Nova Women and Children is the place where you hope the phones never ring again, but it’s also the place where a call can never go unanswered.
Staff said the centre receives around 50 calls and 10 emails a day from women who need help to escape domestic violence, who are sleeping rough on the street, or from services referring clients in need.
But a 10-month battle to get connected to the NBN and have their phones and internet working has been a “rollercoaster” for staff and resulted in a 15-day stretch where no one could contact the office on Hunter Street.
“That was difficult for all of us because we knew that there would have been women ringing in for assistance, or services would be ringing in to refer," CEO Kelly Hansen said.
"We don't know how many women had tried to contact us."
Staff have fought for months for better service, working on an interim connection, working on hotspot connections at one point, and having a free 1800- assistance line diverted to a mobile phone.
Their troubles started when their offices sought to change providers for better mobile service at several of their office locations when the NBN became available.
Since then, they have complained of intermittent outages and a lack of follow-through with their provider’s response.
“They would say one thing, and we thought it would be solved. It was like a rollercoaster ride,” Ms Hansen said.
“We would say this date, and we would know it was happening, and it would be solved, (but then) we would find new information that suggested that it wasn't solved, or they would just not show up.”
At one point, the original provider told Ms Hansen’s executive assistant, Fiona Edwards, that a temporary disconnection on their line would be resolved the same day only if they agreed to stay with the provider.
Read more: Businesses crying out for an NBN fix
“We didn't understand the language, often. We didn't understand what one particular might mean in consequence for something else that might have to occur. That was the problem; it was like a mystery,” Ms Hansen said. “It was like we were reliant on them to give us the right information, which we weren't always getting.”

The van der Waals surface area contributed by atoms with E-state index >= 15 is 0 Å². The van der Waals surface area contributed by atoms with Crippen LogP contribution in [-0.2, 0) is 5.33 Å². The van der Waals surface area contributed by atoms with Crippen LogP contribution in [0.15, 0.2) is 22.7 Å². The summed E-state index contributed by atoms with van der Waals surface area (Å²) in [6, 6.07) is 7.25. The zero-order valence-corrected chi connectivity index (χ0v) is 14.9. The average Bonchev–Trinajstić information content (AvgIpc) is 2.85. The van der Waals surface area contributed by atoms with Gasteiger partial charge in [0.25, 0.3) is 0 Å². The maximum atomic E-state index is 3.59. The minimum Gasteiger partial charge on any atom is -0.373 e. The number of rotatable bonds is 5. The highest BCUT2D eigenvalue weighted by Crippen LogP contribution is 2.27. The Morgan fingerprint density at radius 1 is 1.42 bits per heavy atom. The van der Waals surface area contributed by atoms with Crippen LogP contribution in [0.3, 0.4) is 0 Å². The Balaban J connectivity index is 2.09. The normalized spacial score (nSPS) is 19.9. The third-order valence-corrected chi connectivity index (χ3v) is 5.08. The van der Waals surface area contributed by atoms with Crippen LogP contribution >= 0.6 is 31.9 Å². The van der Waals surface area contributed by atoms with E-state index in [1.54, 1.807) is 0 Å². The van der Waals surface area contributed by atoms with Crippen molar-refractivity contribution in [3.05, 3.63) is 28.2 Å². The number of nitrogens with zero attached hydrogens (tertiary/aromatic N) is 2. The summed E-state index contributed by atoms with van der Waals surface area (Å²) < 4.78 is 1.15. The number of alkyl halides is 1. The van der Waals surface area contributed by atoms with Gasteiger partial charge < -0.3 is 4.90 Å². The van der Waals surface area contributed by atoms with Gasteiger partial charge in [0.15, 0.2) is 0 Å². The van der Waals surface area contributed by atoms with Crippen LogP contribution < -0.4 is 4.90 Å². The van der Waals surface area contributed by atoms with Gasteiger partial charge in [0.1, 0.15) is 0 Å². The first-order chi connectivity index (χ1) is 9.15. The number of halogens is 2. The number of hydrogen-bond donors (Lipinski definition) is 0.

In response to a surge in complaints made by consumers and small business to the Telecommunications Industry Ombudsman in the last six month of 2017, Communications Minister Mitch Fifield announced a review into complaints handling.
Senator Fifield warned telcos they could face fines and compensation payments after most of the near 85,000 complaints made to the TOI between July and December last year were regarding either service quality or provider response.
"Customers are continuing to experience poor service, and are unable to get their service provider to satisfactorily resolve issues," Senator Fifield said.
"The fact that complaints to the TIO are still high across all types of fixed-line and mobile services clearly shows that telcos need to lift their game."
But Communications Shadow Minister Michelle Rowland slammed the government in Newcastle on Tuesday with claims of a lack of action to address the rise in complaints.
“It would appear that this government is, in many cases, focussed on spin and on the media cycle.”
“The government needs to take more of a leadership-over-spin role here.”
TOI Ombudsman Judie Jones said the industry has faced significant change with an increasing range of products and services on offer.
“However, consumers still seem to be facing the same problems, particularly with their bills and the customer service they receive,” Ms Jones said.
Meanwhile, Nova's staff were hopeful they would have their intake line taken off mobile diversion this week.
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